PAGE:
Do you ever just lie in bed, wanting to sleep but unable to get that much-needed shut-eye? Or do you wake up at odd times in the middle of the night and just can’t fall back asleep? If yes, you may have an interrupted or irregular sleep pattern and it’s imperative that you find out what’s causing it.
What does ‘interrupted sleep’ mean?
While total sleep time is undoubtedly important, sleep continuity is also critical. If you’re regularly waking up during the night, you’re not alone. Nearly 48% of adults wake up during the night three or more nights per week. But you aren’t necessarily considered sleep-deprived — you get an adequate amount of sleep. However, your sleep is spread over a 24-hour period rather than concentrated into 7 or 8 hours. With this condition, you may have problems with both insomnia and drowsiness during the day.
What causes interrupted sleep?
There are a wide-range of potential causes of interrupted sleep, and multiple factors may be involved in any specific person’s situation.
- The root cause of irregular sleep-wake syndrome is a near absence of the circadian rhythm responsible for regulating periods of wakefulness and rest. To find out what circadian rhythm is, read our detailed blog here.
- Other coexisting medical conditions, including pain and neurological problems may threaten sleep continuity.
- Prescription drugs can interfere with sleep.
- Stress from a person’s personal or professional life may cause interrupted sleep, and anxiety may make it harder to get back to sleep after waking up.
- Lifestyle choices like excess consumption of alcohol or caffeine, and using electronic devices like cell phones in bed can disrupt a person’s sleep patterns.
What will happen if you have an interrupted sleep pattern?
To receive the benefits of a good night’s sleep, the amount of time you sleep uninterrupted can be more important than the total amount of time you sleep overall. In other words, quality trumps quantity. That’s because our sleep cycles are progressive. If you get shortchanged on shut-eye, you might get moody, cranky, anxious, or depressed.
- You also might find it harder to think straight or to remember things. Waking up during the night isn’t only bad for your sleep; disrupted sleep also has implications for your health and overall quality of life.
- In the long run, lack of sleep can lead to conditions like obesity, high blood pressure, diabetes, and heart disease. Interrupted or fragmented sleep can contribute to insomnia, sleep deprivation, daytime sleepiness, and the numerous other potential consequences of insufficient sleep.
- Your Risk of Alzheimer’s May Increase: During sleep, your brain flushes toxins like amyloid-beta, a type of protein that’s linked to Alzheimer’s disease. In studies of people who regularly experience interrupted sleep, brain imaging shows a buildup of these proteins.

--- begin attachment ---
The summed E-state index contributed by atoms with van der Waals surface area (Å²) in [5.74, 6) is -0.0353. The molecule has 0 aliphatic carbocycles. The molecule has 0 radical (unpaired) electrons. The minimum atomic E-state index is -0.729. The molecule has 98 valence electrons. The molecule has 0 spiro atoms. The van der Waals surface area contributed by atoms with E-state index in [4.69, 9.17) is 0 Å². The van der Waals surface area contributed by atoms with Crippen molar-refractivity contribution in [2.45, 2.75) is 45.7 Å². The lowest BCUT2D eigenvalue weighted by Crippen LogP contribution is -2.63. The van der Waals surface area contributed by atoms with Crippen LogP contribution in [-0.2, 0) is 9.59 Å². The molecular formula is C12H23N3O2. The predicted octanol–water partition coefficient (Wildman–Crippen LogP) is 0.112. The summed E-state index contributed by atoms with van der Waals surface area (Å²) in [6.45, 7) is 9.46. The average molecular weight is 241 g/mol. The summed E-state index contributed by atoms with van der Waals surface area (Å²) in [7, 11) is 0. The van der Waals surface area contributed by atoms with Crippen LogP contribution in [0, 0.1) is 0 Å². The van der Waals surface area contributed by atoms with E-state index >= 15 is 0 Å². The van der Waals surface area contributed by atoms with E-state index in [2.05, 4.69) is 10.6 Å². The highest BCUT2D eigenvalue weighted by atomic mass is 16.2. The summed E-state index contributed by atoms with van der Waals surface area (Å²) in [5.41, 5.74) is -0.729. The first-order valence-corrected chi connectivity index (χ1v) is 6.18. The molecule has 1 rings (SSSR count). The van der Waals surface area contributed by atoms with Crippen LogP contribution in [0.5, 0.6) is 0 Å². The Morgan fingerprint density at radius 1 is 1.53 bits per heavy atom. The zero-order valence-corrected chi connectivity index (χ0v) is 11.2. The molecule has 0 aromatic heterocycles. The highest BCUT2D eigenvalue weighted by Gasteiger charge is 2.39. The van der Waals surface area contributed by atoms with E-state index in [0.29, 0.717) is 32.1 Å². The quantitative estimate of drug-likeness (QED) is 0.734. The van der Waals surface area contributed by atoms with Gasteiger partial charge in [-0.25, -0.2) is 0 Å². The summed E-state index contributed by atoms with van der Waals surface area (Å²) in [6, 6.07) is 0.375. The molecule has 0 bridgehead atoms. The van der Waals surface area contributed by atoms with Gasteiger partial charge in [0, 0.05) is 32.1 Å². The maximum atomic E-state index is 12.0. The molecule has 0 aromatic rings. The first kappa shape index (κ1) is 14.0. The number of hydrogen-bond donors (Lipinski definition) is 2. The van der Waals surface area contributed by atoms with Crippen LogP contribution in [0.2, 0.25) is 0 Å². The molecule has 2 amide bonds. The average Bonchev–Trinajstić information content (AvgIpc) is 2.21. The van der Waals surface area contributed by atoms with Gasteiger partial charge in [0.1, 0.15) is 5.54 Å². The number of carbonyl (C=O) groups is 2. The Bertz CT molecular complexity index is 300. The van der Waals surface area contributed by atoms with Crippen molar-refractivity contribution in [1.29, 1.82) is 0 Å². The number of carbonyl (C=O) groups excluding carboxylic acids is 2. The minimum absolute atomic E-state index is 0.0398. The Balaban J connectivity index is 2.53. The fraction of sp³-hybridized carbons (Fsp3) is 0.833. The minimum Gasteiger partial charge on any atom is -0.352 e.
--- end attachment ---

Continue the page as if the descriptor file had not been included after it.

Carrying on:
So yeah, we’d say that it's well worth your while to figure out how to get some good quality, uninterrupted ZZZs.
What can you do to get more uninterrupted sleep?
There are several strategies you can try to help you sleep through the night.
1. Improve Your Sleep Hygiene
Follow a regular sleep schedule every day, even on weekends. Avoid napping during the day, and adopt a calming bedtime routine to ease you into sleep each night.
2. Write Down Your Thoughts Before Bed
Jotting down your thoughts can be especially helpful if you think stressful thoughts are waking you up during the night. Spending just five minutes writing a to-do list can help you fall asleep faster, according to some studies.
3. Watch What You Eat and Drink
Consider eating dinner earlier if you’ve been eating late. If you get hungry later, opt for a light, healthy snack that’s easy to digest. Avoid drinking alcohol or caffeine past the afternoon. Watch out for surprising sources of caffeine, too, like chocolate, pain relievers, and soda.
4. Upgrade Your Bedroom
Small upgrades to your bedroom can make a big difference. Removing clutter can promote a sense of calm. If the morning sunlight is waking you up too early, you may want to invest in blackout curtains.
5. Sleep Somewhere Else
If your sleep partner’s snores are waking you up, try sleeping in another room. If your pet is the one waking you up, move them out of your bed and give them a dedicated spot to sleep on the floor.
6. Add a Melatonin Supplement to Your Nighttime Routine
For restful and uninterrupted sleep, try our Restful sleep gummies which have chamomile, melatonin, and L-theanine to help calm your nerves and clear your mind of thoughts and help you sleep like a baby.